Snapshot for October 30, 2002.
State and local tax growth matched 1990s overall economic growth
The fiscal difficulties currently faced by state and local governments are sometimes attributed to an alleged, abnormal growth in taxes and spending over the past decade. For example, a report from the Cato Institute attributes state governments’ budget difficulties to “an overspending binge in the 1990s.”1
However, this chart shows that trends in state and local revenues and expenditures in the 1990s closely matched the overall rate of growth of the country’s gross domestic product. The chart shows the evolution of both revenues and expenditures as shares of GDP over the previous business cycle. The revenues shown are “own-source,” which means that Federal aid is excluded for the sake of isolating the magnitude of state and local taxes and charges. The omission of Federal aid explains most of the gap between total spending and total revenue. The rest is due to deficits (not shown) for some years in the period.
It can be seen that the trend in revenues has been slightly downward since 1993. The trend in expenditures has been more variable but has stayed almost entirely within a range of one percentage point. The slowdown in spending in the latter part of the decade made possible some build-up of reserves to defray the costs of the spending upturn at the very end of the period. That tail-end upturn coincided with the onset of the recession, which necessitated additional spending on Medicaid, among other programs.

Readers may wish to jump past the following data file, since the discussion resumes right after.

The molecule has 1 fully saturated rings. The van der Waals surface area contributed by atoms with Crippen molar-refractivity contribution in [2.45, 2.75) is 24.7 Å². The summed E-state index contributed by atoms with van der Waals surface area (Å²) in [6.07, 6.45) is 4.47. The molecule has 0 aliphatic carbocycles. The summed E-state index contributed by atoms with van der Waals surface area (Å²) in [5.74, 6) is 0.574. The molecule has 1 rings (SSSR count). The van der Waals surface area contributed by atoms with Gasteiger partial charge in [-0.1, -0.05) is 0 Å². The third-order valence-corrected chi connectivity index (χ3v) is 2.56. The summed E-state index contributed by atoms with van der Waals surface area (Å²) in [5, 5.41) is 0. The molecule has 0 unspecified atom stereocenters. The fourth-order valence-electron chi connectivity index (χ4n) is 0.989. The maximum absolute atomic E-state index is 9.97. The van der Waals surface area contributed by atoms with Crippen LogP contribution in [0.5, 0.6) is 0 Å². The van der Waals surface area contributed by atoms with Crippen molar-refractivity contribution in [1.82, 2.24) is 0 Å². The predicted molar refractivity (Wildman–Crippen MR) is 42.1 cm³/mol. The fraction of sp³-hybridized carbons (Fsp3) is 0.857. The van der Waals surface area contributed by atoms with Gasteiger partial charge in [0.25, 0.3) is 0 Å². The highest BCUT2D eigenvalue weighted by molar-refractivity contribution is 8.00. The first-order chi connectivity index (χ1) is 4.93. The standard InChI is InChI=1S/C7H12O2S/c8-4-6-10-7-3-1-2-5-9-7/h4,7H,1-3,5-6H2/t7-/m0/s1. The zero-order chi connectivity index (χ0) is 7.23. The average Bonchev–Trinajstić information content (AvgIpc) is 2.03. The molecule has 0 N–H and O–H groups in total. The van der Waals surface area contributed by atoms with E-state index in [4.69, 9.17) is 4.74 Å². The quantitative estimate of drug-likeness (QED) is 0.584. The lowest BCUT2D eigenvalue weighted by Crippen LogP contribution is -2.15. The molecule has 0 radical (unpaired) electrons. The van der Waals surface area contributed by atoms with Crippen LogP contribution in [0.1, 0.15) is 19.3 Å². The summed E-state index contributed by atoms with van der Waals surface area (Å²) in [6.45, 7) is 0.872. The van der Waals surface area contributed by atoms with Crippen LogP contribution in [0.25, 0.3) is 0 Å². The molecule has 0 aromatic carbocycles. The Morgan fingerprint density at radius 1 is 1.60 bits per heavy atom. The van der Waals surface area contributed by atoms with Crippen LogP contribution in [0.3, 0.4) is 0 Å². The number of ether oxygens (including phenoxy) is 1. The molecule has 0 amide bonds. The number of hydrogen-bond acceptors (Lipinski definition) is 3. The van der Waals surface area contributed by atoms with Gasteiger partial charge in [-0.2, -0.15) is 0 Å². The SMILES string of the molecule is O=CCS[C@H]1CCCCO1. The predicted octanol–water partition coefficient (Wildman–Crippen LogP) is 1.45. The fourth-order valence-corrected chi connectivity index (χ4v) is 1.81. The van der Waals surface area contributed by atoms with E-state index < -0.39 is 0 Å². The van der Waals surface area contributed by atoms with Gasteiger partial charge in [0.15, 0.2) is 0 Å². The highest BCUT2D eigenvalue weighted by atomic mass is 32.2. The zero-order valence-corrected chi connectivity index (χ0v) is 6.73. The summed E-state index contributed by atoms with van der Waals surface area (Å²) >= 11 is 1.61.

The lesson is that there was no inordinate growth in taxes or spending throughout the period. In fact, by foregoing the tax cuts that eroded revenue after 1993, the states could have established sufficient reserves to preclude eventual budget deficits.
1. Stephen Moore and Stephen Slivinski, Fiscal Policy Report Card on America’s Governors: 2002. Washington, D.C., Cato Institute, September 20, 2002.
This week’s Snapshot by EPI economist Max B. Sawicky.
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